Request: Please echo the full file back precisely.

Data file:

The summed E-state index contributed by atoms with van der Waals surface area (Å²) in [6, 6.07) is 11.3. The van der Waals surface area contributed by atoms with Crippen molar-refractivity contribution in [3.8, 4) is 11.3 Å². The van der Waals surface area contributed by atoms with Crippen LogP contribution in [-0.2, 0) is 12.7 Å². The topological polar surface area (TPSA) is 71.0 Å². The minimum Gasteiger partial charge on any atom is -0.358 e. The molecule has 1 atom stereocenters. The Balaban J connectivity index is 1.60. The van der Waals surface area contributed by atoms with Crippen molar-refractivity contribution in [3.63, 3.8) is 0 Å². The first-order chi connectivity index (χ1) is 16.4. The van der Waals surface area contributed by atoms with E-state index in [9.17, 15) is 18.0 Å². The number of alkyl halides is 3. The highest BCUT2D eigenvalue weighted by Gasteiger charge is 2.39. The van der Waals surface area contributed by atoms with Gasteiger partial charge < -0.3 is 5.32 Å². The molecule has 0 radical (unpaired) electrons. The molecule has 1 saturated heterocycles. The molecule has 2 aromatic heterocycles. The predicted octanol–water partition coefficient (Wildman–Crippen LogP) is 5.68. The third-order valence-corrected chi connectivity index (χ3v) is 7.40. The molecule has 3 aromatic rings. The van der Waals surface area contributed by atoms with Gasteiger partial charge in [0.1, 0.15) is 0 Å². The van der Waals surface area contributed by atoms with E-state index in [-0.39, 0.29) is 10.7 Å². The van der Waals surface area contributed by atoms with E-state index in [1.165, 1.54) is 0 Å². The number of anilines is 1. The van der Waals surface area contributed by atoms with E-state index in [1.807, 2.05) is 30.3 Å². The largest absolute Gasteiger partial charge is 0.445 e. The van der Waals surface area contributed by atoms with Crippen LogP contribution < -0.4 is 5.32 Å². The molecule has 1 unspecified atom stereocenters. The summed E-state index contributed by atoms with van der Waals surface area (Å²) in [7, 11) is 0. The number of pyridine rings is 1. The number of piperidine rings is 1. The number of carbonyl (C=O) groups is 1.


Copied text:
The summed E-state index contributed by atoms with van der Waals surface area (Å²) in [6, 6.07) is 11.3. The van der Waals surface area contributed by atoms with Crippen molar-refractivity contribution in [3.8, 4) is 11.3 Å². The van der Waals surface area contributed by atoms with Crippen LogP contribution in [-0.2, 0) is 12.7 Å². The topological polar surface area (TPSA) is 71.0 Å². The minimum Gasteiger partial charge on any atom is -0.358 e. The molecule has 1 atom stereocenters. The Balaban J connectivity index is 1.60. The van der Waals surface area contributed by atoms with Crippen molar-refractivity contribution in [3.63, 3.8) is 0 Å². The first-order chi connectivity index (χ1) is 16.4. The van der Waals surface area contributed by atoms with E-state index in [9.17, 15) is 18.0 Å². The number of alkyl halides is 3. The highest BCUT2D eigenvalue weighted by Gasteiger charge is 2.39. The van der Waals surface area contributed by atoms with Gasteiger partial charge < -0.3 is 5.32 Å². The molecule has 0 radical (unpaired) electrons. The molecule has 1 saturated heterocycles. The molecule has 2 aromatic heterocycles. The predicted octanol–water partition coefficient (Wildman–Crippen LogP) is 5.68. The third-order valence-corrected chi connectivity index (χ3v) is 7.40. The molecule has 3 aromatic rings. The van der Waals surface area contributed by atoms with Gasteiger partial charge in [0.1, 0.15) is 0 Å². The van der Waals surface area contributed by atoms with E-state index in [-0.39, 0.29) is 10.7 Å². The van der Waals surface area contributed by atoms with E-state index in [1.165, 1.54) is 0 Å². The number of anilines is 1. The van der Waals surface area contributed by atoms with E-state index in [1.807, 2.05) is 30.3 Å². The largest absolute Gasteiger partial charge is 0.445 e. The van der Waals surface area contributed by atoms with Crippen LogP contribution < -0.4 is 5.32 Å². The molecule has 1 unspecified atom stereocenters. The summed E-state index contributed by atoms with van der Waals surface area (Å²) in [7, 11) is 0. The number of pyridine rings is 1. The number of piperidine rings is 1. The number of carbonyl (C=O) groups is 1.